Senate Intel chairman says he got 'sufficient' response on wiretapping claim

President Trump's administration asked Monday for more time to comply with a House Intelligence Committee request for evidence substantiating Trump's claim of wiretapping.

But according to CNN, the Senate Intelligence panel has received a response to its inquiry into the president’s allegation.

"I've talked to all the appropriate people," Senate Intelligence Chairman Richard BurrRichard Mauze BurrLawmakers applaud Trump's ban on flavored e-cigarettes Trump to hold campaign rally in North Carolina day before special House election Hoekstra emerges as favorite for top intelligence post MORE (R-N.C.) told CNN. He said he has received "sufficient" responses about the wiretapping claim.

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"I would say from our conversations, what we've gotten are sufficient answers,” he added, though he would not confirm if there was evidence backing Trump's claim.

The Department of Justice was supposed to share evidence with the House Intelligence panel by the end of Monday, but asked “for additional time to review the request in compliance with the governing legal authorities and to determine what if any responsive documents may exist.”

House Intelligence Chairman Devin Nunes's (R-Calif.) office confirmed the request in a statement, and said the delay could force the committee to "resort to a compulsory process if our questions continue to go unanswered."

Last Wednesday, Nunes and the top Democrat on the committee sent the White House a request to provide evidence that, as Trump tweeted on March 4, “Obama had my ‘wires tapped’ in Trump Tower just before the victory.” 

They asked the White House to send over any information backing up those accusations by Monday. 

It is unclear why Trump believes he might have been tapped, but his statement came soon after a conservative radio host detailed allegations about the Obama administration surveilling Trump, which were then published by Breitbart News. 

Many Republicans have denied seeing any evidence, including House Oversight Chairman Jason ChaffetzJason ChaffetzHouse Oversight panel demands DeVos turn over personal email records The Hill's Morning Report - Presented by JUUL Labs - Trump attack on progressive Dems draws sharp rebuke GOP senators decline to criticize Acosta after new Epstein charges MORE (R-Utah), Oversight member Rep. Trey GowdyHarold (Trey) Watson GowdyRising star Ratcliffe faces battle to become Trump's intel chief Cummings announces expansion of Oversight panel's White House personal email probe, citing stonewalling Pelosi says it's up to GOP to address sexual assault allegation against Trump MORE (R-S.C.), and Senate Intelligence Committee members Marco RubioMarco Antonio RubioThe Memo: 'Whistleblower' furor gains steam Liberal super PAC launches browser extension replacing 'Mitch McConnell' with 'Moscow Mitch' Trump faces difficult balancing act with reelection campaign MORE (Fla.) and Tom CottonThomas (Tom) Bryant CottonZuckerberg woos Washington critics during visit Zuckerberg to meet with lawmakers to discuss 'future internet regulation' 2020 Democrats raise alarm about China's intellectual property theft MORE (Ark.).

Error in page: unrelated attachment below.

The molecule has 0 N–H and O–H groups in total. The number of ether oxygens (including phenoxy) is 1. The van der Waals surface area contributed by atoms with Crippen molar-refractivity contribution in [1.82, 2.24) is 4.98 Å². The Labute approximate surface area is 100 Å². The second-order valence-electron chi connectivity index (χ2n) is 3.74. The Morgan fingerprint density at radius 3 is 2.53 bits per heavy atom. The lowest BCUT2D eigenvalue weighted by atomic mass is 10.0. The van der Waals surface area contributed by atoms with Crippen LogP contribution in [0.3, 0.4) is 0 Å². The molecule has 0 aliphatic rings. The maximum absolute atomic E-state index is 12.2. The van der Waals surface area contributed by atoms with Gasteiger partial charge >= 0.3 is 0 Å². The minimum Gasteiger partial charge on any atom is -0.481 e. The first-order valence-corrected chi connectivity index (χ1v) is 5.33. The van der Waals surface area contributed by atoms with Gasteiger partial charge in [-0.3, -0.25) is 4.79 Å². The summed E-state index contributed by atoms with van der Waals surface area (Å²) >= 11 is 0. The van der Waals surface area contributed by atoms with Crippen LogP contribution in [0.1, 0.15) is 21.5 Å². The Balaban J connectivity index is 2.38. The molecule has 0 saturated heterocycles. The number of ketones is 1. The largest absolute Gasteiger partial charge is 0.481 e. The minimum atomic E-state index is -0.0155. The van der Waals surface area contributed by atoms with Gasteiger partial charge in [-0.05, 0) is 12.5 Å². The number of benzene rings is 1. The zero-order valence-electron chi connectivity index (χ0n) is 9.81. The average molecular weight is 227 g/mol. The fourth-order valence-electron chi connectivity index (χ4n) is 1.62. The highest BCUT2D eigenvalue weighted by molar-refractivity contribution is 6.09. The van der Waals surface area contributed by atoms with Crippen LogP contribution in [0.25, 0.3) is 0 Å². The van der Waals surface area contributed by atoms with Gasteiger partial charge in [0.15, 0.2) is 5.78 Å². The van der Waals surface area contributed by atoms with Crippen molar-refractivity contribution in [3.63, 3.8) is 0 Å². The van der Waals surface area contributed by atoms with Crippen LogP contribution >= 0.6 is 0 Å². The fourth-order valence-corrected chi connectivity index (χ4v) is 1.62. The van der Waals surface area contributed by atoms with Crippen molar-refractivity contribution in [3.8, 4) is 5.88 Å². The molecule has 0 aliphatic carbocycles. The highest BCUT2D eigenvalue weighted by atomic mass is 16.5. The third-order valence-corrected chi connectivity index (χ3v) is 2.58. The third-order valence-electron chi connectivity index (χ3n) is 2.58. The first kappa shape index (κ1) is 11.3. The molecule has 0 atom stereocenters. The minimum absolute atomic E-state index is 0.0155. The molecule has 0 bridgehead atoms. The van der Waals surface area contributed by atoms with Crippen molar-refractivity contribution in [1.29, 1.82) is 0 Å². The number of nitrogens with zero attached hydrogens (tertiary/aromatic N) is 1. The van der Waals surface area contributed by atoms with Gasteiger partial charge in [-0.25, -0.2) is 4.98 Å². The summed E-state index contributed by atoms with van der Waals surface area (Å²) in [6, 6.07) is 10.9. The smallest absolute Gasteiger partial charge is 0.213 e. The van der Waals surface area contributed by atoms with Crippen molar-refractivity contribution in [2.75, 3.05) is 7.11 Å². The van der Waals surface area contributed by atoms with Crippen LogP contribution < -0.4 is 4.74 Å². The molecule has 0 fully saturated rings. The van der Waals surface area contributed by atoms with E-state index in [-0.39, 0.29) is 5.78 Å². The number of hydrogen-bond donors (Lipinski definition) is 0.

Former Director of National Intelligence James Clapper outright denied the allegation. FBI Director James Comey was reportedly outraged by Trump’s statement and pressed the Justice Department to debunk the claim right away. 

While there are a variety of legal ways Trump may have had some calls recorded during the campaign — if the Department of Justice received a warrant from the Foreign Intelligence Surveillance Court to intercept all the now-president’s calls or was tapping someone else who spoke with Trump — Obama would not have been directly involved. 

Nunes said the investigation into the wiretapping would be part of the Russian election tampering investigation his committee will begin next week with a hearing of intelligence officials, including Comey and Clapper.